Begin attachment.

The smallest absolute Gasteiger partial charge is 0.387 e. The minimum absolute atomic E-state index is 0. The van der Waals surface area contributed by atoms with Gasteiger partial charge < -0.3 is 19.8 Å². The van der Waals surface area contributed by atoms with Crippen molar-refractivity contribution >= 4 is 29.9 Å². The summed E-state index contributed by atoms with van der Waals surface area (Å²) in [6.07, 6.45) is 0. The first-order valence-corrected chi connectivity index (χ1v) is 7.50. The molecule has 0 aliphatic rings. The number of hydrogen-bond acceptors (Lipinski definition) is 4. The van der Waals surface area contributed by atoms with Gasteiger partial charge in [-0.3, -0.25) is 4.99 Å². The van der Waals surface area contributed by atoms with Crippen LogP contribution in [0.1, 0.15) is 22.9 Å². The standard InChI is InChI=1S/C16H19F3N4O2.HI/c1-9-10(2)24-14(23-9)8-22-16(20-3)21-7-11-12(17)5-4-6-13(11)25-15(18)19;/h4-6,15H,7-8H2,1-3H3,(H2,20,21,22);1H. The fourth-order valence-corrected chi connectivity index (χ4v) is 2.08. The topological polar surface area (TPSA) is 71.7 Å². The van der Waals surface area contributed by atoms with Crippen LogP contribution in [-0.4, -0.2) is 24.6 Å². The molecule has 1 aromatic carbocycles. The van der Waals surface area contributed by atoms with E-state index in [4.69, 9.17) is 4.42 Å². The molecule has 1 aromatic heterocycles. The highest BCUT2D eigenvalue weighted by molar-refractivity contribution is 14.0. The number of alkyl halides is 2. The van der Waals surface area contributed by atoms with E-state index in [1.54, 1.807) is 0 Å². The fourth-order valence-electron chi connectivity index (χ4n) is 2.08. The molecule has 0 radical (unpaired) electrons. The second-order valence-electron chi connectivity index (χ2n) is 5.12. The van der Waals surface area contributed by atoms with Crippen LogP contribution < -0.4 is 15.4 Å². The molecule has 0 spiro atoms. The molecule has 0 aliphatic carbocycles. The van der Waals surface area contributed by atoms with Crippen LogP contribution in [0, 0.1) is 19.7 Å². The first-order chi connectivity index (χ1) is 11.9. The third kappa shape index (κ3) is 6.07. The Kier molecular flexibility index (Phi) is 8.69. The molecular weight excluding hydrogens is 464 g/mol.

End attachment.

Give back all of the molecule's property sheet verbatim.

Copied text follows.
The smallest absolute Gasteiger partial charge is 0.387 e. The minimum absolute atomic E-state index is 0. The van der Waals surface area contributed by atoms with Gasteiger partial charge < -0.3 is 19.8 Å². The van der Waals surface area contributed by atoms with Crippen molar-refractivity contribution >= 4 is 29.9 Å². The summed E-state index contributed by atoms with van der Waals surface area (Å²) in [6.07, 6.45) is 0. The first-order valence-corrected chi connectivity index (χ1v) is 7.50. The molecule has 0 aliphatic rings. The number of hydrogen-bond acceptors (Lipinski definition) is 4. The van der Waals surface area contributed by atoms with Gasteiger partial charge in [-0.3, -0.25) is 4.99 Å². The van der Waals surface area contributed by atoms with Crippen LogP contribution in [0.1, 0.15) is 22.9 Å². The standard InChI is InChI=1S/C16H19F3N4O2.HI/c1-9-10(2)24-14(23-9)8-22-16(20-3)21-7-11-12(17)5-4-6-13(11)25-15(18)19;/h4-6,15H,7-8H2,1-3H3,(H2,20,21,22);1H. The fourth-order valence-corrected chi connectivity index (χ4v) is 2.08. The topological polar surface area (TPSA) is 71.7 Å². The van der Waals surface area contributed by atoms with Crippen LogP contribution in [-0.4, -0.2) is 24.6 Å². The molecule has 1 aromatic carbocycles. The van der Waals surface area contributed by atoms with E-state index in [4.69, 9.17) is 4.42 Å². The molecule has 1 aromatic heterocycles. The highest BCUT2D eigenvalue weighted by molar-refractivity contribution is 14.0. The number of alkyl halides is 2. The van der Waals surface area contributed by atoms with E-state index in [1.54, 1.807) is 0 Å². The fourth-order valence-electron chi connectivity index (χ4n) is 2.08. The molecule has 0 radical (unpaired) electrons. The second-order valence-electron chi connectivity index (χ2n) is 5.12. The van der Waals surface area contributed by atoms with Crippen LogP contribution < -0.4 is 15.4 Å². The molecule has 0 spiro atoms. The molecule has 0 aliphatic carbocycles. The van der Waals surface area contributed by atoms with Crippen LogP contribution in [0, 0.1) is 19.7 Å². The first-order chi connectivity index (χ1) is 11.9. The third kappa shape index (κ3) is 6.07. The Kier molecular flexibility index (Phi) is 8.69. The molecular weight excluding hydrogens is 464 g/mol.